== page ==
Once when asked about his priorities, British Prime Minister Tony Blair replied, “Education, education, education.” We can be sure he was not thinking specifically about courses in mechanical engineering, but his proclamation does highlight the fact that nobody in or out of public life can neglect the need for more or better knowledge.

 

Change is a constant in our lives, and learning never stops whether you want to learn or not. Ask yourself what new facts, information, techniques, or methods you encountered today. Perhaps it was discovering some pertinent piece of information that makes a connection with a gestating problem. Whatever it is, write it down, and do the same tomorrow. You might be surprised at how much “new” you have learned after only a few days.

 

As the businesses of turbomachinery design, engineering, and manufacturing continue to make evolutionary advances, as well as occasional dramatic discoveries, fresh understanding quickly leads to better methods. Computer-aided engineering, design, and manufacturing methods have radically changed the way we do things. Global market demands, cutting-edge technologies and new regulations require fresh approaches and therefore new learning. Workforce mobility has increased, and few people today have, or anticipate, one job for life. New graduates expect their career paths will change several times, and sometimes in ways quite unexpected. Continuing education, training, and retraining to cope with all the demands of chance has become essential.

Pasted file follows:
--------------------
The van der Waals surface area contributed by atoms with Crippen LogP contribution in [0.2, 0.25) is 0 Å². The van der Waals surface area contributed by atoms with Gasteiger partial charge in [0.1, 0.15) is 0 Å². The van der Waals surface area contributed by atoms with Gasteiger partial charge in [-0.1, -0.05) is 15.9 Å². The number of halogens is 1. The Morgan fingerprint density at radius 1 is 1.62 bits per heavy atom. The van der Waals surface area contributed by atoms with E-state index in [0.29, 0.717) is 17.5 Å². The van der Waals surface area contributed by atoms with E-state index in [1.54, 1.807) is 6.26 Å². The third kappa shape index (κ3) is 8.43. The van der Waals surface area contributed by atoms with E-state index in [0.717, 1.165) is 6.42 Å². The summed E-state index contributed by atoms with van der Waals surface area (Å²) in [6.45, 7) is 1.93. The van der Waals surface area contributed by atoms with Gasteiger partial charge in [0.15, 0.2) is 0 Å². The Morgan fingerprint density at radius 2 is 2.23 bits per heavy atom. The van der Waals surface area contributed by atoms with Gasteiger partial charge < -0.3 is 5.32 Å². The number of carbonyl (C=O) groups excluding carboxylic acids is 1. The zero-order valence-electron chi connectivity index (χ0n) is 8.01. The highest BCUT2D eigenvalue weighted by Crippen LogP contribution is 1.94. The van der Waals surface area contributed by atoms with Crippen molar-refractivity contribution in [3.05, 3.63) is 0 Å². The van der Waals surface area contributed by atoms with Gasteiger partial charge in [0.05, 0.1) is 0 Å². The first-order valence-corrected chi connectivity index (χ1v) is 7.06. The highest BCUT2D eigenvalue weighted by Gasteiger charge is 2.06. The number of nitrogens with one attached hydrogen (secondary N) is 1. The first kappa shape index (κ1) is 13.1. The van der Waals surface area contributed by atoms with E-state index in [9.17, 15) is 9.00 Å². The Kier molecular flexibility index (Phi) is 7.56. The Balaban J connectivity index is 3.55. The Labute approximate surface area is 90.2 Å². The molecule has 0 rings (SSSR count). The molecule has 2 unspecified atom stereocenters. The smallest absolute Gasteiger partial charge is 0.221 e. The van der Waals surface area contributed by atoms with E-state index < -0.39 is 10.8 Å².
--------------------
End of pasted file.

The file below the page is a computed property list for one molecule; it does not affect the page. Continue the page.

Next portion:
Workforces respond well to training opportunities. They are clear statements of the value that companies place in their engineers. People return from training courses refreshed and motivated, and ready to take on new challenges. However, when company budgets are in jeopardy, training is often an easy target for cuts because it is thought to have little impact on the company’s immediate performance. But that thinking is often counterproductive. The most important resource that any company has is its workforce, and training is an investment for staying strong and being poised to grow.

 

At Concepts NREC, courses for turbomachinery engineers have been offered for decades. Literally thousands of engineers have benefited from our courses. Today the scope extends beyond turbomachinery design and includes courses in turbocharging and gas turbines, design methodologies that cover automatic optimization and design for manufacture, and generalized approaches to problem solving such as root-cause analysis. Check our Professional Development Course page for upcoming classes.